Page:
After a terrible launch back in 2012, Apple Maps got much better but the truth is that they are still far behind the competition including Google Maps, TomTom and HERE among others.
The app is still lacking some major features like lane information, and the map data freshness is still far from being perfect. Today Apple uses geographic data from multiple providers including TomTom, OpenStreetMap, and Foursquare but merging this data is a complex process and they can’t update it fast enough to match Google.
Apple is clearly working heavily to improve it. In May the company opened a mapping data production unit in Hyderabad, India that is supposed to hire 4000 people to keep the map up-to-date (Google also has the office in Hyderabad hiring around 5000 people). Apple is also using mapping cars (similar to Google StreetView) to gather high quality source data for map updates.
All these activities were copying existing technologies rather than disrupting the industry. In order to catch up with the competition, Apple needs to look into new ways to update geographic data and last week Bloomberg suggested that Apple is investigating a new technology that will allow them to update map cheaper and faster. The company is reportedly assembling a team of robotics and data-collection experts that will use drones to capture geographic source data.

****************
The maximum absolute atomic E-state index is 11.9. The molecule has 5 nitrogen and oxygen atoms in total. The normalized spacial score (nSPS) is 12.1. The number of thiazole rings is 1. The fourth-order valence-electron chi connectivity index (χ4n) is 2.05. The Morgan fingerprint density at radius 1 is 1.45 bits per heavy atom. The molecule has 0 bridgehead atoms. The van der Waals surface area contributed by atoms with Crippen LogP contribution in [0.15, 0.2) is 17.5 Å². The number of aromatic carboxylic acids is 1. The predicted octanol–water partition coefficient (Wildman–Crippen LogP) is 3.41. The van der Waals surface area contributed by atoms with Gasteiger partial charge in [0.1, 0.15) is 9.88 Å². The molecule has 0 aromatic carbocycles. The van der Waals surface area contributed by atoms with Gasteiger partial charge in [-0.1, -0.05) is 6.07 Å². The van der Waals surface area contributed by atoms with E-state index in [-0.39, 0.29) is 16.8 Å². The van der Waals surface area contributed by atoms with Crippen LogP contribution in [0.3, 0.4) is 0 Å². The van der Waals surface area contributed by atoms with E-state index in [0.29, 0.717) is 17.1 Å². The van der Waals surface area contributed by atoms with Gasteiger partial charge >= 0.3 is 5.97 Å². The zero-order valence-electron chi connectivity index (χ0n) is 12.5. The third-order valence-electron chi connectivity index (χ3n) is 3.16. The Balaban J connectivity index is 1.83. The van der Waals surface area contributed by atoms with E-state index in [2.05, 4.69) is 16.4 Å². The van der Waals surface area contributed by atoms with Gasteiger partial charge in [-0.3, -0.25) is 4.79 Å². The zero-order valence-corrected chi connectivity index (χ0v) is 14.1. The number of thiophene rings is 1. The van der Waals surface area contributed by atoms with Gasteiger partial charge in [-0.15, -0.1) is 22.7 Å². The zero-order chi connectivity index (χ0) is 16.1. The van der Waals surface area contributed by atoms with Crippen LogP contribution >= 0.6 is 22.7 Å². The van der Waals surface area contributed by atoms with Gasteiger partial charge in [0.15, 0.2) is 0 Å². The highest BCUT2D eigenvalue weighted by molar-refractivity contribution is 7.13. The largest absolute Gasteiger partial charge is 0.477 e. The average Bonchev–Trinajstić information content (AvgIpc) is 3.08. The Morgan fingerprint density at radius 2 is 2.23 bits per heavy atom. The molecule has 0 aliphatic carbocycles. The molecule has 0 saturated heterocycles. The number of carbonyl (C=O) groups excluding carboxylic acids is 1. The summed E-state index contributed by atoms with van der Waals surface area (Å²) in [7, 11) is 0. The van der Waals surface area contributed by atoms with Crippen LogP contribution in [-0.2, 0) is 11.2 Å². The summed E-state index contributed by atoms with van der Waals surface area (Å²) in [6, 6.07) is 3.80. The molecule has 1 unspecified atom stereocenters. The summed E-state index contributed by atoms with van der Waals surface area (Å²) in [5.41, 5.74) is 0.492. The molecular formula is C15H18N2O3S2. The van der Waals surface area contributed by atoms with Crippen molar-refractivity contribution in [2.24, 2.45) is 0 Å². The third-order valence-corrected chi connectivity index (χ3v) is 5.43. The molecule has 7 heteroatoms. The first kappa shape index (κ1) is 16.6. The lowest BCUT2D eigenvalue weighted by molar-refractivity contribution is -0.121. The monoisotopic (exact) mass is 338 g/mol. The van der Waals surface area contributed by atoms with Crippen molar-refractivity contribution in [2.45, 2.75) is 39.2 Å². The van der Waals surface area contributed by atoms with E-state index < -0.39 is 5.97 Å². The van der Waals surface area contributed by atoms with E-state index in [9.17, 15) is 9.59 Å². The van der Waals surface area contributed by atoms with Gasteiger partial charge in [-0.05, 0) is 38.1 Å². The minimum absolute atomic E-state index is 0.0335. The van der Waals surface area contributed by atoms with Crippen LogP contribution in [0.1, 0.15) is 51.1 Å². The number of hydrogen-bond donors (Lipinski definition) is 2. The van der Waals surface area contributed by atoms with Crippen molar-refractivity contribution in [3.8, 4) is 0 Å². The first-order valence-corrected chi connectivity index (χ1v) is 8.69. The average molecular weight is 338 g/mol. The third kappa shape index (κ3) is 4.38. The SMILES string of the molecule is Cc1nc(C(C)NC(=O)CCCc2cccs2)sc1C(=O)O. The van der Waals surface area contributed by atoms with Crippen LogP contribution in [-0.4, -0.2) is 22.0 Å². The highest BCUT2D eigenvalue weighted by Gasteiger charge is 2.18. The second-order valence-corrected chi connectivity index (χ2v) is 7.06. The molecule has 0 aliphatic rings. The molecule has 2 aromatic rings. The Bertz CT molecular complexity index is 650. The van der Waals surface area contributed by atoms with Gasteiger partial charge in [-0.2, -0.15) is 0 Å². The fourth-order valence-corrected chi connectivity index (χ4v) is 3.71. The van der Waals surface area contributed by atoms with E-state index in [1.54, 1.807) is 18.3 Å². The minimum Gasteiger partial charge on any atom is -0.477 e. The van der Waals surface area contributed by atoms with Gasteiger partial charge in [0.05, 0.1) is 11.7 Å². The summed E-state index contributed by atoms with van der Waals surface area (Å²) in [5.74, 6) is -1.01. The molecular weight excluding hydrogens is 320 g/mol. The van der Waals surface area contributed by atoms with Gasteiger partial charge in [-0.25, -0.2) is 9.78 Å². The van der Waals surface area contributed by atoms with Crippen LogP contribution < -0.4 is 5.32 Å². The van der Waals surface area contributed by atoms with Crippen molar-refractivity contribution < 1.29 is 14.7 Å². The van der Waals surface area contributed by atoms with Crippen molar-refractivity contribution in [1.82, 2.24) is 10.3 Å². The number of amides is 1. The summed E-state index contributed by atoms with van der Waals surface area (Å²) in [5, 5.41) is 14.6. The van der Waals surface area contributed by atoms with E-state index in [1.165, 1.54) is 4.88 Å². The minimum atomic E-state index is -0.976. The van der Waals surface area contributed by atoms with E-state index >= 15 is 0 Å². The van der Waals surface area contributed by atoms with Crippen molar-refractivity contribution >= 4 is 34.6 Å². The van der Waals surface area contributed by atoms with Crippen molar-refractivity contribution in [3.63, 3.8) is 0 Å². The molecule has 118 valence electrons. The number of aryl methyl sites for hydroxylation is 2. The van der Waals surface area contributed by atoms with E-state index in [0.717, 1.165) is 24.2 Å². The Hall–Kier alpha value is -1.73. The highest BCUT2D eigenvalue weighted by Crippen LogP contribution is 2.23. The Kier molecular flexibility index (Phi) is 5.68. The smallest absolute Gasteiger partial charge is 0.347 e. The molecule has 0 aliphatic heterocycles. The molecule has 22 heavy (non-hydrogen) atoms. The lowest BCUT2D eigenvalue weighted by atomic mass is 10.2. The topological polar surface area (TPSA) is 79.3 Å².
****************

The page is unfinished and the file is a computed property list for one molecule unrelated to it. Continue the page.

And this idea seems to make sense. Drones are much cheaper and faster to mobilize than $175k mapping vans. UAVs equipped with cameras and LiDAR lasers will be sent to capture data about street signs, track changes to roads and monitor if areas are under construction. The data will be than sent to India to update the maps.
According to Bloomberg News in September 2015 Apple filed for an exemption from the FAA to fly drones for commercial purposes (which was needed at that time). The approval to “operate an unmanned aircraft system to conduct data collection, photography, and videography,” has been granted in March 2016. Some of the documents mentioned that Apple will use drones from DJI and Aibotix.
The official FAA guidelines for commercial drone operation from August are quite limiting. The UAV must be operated by a licensed pilot only within the line of sight with restriction to fly above people and buildings but there are a lot of other countries where drone rules are more liberal or there are no restrictions at all. With time the US rules will also allow for more freedom and by them Apple will already have a mature solution to work with.